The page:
Jaws: The Revenge (1987)

29 May


Smith’s Verdict: Zero Stars

Reviewed by Tanner Smith

“Jaws: The Revenge” is one of the worst sequels of all time, if not the absolute worst. When you think of this film’s original predecessor, 1975’s hit “Jaws,” and how good it is, it only makes it look bad when associated with its trashy sequels. “Jaws 2” was unnecessary, but at least it had its moments. “Jaws 3D” was even more unnecessary, and tried to plug Sea World while showing the 3D gimmick of the ‘80s. With the third sequel, “Jaws: The Revenge,” at least you know it can’t get any worse.

This movie is bad. Really bad. At times, it’s laughably so. Other times, it’s just painfully so, which screws it up for the former “times.”

Where do I begin with this movie? Well, how about the fact that Roy Scheider didn’t reprise his role of heroic Police Chief Brody, and the screenwriters decided to cover his absence by saying he died between sequels? How did he die? According to Brody’s wife, Ellen (Lorraine Gary) who is now the focus of this “Jaws” movie, “the fear of the shark killed him.” Yes, they try to make you believe that the man who fought a shark twice in two movies died of “fear.” Give me a break.

There are absolutely no characters of interest in Scheider’s place. Ellen is a blank slate—always worrying and complaining, and nearly psychotic in how she believes that sharks hold grudges. Oh, but it’s OK, because apparently she’s right, as a great white killer shark follows her and her family from New England to the Bahamas. Get this—because of the other sharks’ encounters with Ellen’s family (her husband in the first two movies; her son in the third movie), she believes that all sharks swear vengeance against the Brody family. Now, early in the movie, Ellen’s youngest son has been killed by the shark, back on that stupid island which is the absolute worst place for Ellen to be, after all the madness that occurred before (move to Iowa, lady). Now, she and her family—including her other son, Michael (Lance Guest)—go on vacation in the Bahamas. And wouldn’t you know it—the shark followed them there.

I mentioned there are no characters of interest in this movie. Michael’s a basic bore, and his buddy Jake (Mario Van Peeples), with whom he works marine biology field study, isn’t given enough to do to be interesting. There are also many scenes involving a developing romance between Ellen and a British pilot (Michael Caine, who seems to be phoning it in) that makes “Jaws: The Revenge” look like the b-movie version of “Terms of Endearment.” It’s very boring.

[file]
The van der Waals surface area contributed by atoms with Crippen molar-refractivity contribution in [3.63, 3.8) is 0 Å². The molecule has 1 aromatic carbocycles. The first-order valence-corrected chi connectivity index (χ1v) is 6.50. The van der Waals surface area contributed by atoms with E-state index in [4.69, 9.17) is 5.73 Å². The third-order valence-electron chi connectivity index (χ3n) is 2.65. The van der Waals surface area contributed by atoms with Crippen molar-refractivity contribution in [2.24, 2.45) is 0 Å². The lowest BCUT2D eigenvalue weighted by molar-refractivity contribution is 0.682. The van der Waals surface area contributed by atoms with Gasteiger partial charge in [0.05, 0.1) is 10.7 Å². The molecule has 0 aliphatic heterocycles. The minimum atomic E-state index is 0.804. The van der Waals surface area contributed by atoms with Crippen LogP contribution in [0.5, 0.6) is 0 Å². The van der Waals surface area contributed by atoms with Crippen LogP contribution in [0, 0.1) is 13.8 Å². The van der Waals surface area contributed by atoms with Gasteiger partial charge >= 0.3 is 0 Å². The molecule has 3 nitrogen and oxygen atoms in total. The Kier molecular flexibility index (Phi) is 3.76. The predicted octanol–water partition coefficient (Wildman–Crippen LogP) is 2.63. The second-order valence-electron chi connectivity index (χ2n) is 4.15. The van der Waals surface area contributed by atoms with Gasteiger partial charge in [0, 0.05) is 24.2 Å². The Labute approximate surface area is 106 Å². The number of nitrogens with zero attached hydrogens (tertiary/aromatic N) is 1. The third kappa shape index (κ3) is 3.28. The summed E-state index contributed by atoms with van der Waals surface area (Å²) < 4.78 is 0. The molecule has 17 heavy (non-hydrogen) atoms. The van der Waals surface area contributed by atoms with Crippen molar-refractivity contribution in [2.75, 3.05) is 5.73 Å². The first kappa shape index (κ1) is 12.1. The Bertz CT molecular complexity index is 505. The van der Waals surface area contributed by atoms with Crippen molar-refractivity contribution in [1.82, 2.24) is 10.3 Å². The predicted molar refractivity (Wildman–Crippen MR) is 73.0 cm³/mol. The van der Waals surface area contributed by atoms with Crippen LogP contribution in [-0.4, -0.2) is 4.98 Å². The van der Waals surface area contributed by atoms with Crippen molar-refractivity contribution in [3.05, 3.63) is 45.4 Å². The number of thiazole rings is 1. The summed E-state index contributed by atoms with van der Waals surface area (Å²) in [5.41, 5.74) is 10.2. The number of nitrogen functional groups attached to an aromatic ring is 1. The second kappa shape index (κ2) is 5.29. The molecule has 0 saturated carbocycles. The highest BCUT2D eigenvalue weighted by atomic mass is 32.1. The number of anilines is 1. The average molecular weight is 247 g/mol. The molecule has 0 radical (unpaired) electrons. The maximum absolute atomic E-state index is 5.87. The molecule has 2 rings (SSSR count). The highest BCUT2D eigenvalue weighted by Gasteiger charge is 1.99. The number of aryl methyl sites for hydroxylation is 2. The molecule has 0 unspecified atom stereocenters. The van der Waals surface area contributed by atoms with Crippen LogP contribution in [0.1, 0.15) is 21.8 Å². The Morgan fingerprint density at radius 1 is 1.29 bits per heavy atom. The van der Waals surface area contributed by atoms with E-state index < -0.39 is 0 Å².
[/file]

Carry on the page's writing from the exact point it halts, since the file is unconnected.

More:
And what about the shark effects? They’re easily the worst aspect of the movie. You see a lot of the shark in this movie, and it looks dreadfully fake. How can I properly describe how terrible the shark looks in this movie? It’s never menacing; it’s never threatening; it looks unbelievably unrealistic. One of those “laughable” moments of the movie is a ridiculous attack on a banana boat on a beach.

Everything leads to a confrontation between the shark and Ellen, the pilot, Michael, and Jake as they attempt to kill this thing once and for all. It’s very dull and impressively bad. I don’t just mean that glaring error that shows Michael Caine swimming to safety on a boat, coming over the rail and suddenly he’s completely dry. Get this—the shark appears to stand on its tail fin on top of the water so that it can nab one of the group. And it’s in slow-motion, so it looks even worse.

Oh, and get this—the shark actually ROARS! I’m not even kidding; there’s a roaring sound effect when the shark opens its mouth. What in the world were these filmmakers missing? And what follows is a resolution so clumsily-handled that it’s hard to make something out of it. “Jaws: The Revenge” is so badly-made that I don’t think anything can save it.

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